1 October 2009
Macmillan general manager for Wales, Cath Lindley with Diane Raybould of Rhondda Breast Friends at the opening of the new library cancer information service
Macmillan Cancer Support has launched a unique information service based in libraries across Rhondda Cynon Taf. The service is the first of its kind in Wales and offers comprehensive information about cancer at the county’s 29 libraries and four mobile libraries.
This groundbreaking project is the brainchild of Diane Raybould of Rhondda Breast Friends. She said she came up with the idea after her experience following her cancer diagnosis. Diane said:
'I had to do my own research and I spent hours on the internet trying to find information so I could understand what was happening to me. I often felt foolish asking questions at the hospital and sometimes I didn’t know if they had been addressed fully or if I had understood the answer.
'After a visit to my local library I realised that this was the ideal way that patients could access information and vital support. This service has a huge potential to make a difference to the lives of people affected by cancer in Rhondda Cynon Taf.'
Macmillan has worked in partnership with Rhondda Cynon Taf Council, Rhondda Cynon Taff Teaching Local Health Board and the South East Wales Cancer Network to create designated areas in the libraries, which offer free information about cancer including its diagnosis and treatment.
Ginny Brink, Macmillan information and support services adviser for Wales, said:
'Macmillan has expertise in providing comprehensive information about cancer. We know that cancer makes people feel confused and vulnerable but information gives back a sense of control and dignity. It can help at all stages from the initial diagnosis through treatment and beyond. We have access to an extensive library of information and visitors will be able to request information free of charge.'
As well as the booklets and leaflets, Macmillan has trained all library staff so they can offer help and support to deal with enquiries. In addition to the information about the disease, people affected by cancer can find out about help with benefits, grants as well as access to counselling and further support offered by local cancer charity, Cynon Valley Cancer Support.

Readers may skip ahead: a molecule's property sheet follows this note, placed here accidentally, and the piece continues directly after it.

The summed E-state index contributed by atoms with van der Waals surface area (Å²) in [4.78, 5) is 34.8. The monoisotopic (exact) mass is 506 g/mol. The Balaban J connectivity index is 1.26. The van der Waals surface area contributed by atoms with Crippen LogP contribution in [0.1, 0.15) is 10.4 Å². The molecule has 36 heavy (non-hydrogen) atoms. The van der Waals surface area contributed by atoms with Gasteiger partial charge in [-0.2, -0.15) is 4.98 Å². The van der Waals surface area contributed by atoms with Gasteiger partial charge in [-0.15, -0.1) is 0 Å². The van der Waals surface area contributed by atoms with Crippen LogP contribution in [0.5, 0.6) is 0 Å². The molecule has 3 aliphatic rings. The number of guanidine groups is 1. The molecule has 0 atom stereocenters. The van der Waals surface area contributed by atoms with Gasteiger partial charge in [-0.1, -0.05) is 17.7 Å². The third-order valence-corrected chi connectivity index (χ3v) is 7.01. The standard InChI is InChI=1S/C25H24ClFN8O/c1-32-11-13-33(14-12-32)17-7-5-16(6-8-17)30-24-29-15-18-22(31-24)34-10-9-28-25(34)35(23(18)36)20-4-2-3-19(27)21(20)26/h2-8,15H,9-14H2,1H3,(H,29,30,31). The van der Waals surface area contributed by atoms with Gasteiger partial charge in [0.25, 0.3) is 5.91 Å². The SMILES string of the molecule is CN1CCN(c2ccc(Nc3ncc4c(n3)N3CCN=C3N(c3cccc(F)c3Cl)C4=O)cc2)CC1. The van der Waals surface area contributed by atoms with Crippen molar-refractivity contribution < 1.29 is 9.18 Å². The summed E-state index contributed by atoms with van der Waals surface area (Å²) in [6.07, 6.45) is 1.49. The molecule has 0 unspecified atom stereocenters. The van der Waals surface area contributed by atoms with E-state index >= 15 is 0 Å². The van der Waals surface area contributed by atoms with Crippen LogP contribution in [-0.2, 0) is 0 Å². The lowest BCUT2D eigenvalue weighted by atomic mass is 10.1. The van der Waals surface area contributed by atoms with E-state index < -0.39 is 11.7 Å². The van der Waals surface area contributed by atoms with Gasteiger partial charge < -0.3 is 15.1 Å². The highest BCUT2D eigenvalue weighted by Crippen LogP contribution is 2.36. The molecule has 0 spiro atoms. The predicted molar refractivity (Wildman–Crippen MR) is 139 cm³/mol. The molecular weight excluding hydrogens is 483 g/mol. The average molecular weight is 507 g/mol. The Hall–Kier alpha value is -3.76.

Cath Lindley, general manager for Macmillan Cancer Support in Wales said:
'Libraries are the hub of the community and provide a valuable way of offering information to everyone. This will enable Macmillan to provide vital information about cancer to people closer to their homes and in a friendly environment.'
As well as information, Macmillan will be providing a trained information coordinator who will cover the whole of Rhondda Cynon Taf offering outreach services to the libraries. They will be in post by spring 2010.
Lindsay Morris, Area Librarian (South) for Rhondda Cynon Taf Library Service, said:
'Rhondda Cynon Taf libraries are proud to be launching the first library-based cancer information service in Wales, in conjunction with Macmillan Cancer Support and the South East Wales Cancer Network. The service will be available from all libraries across the county borough, so cancer patients and their families can access information locally and in an informal setting.'
Nicola Davies, Health Social Care and Wellbeing Partnership Manager for Rhondda Cynon Taff Teaching Local Health Board and Rhondda Cynon Taf County Borough Council, said:
'Not everyone has access to the internet or can ring up their doctor with a question. This service will increase the availability of high quality cancer information in local facilities which are closer to people's homes and at times which are convenient to them.'
While this project is the first in Wales, Macmillan is working to develop a similar service for people living in Newport and Cwmbran.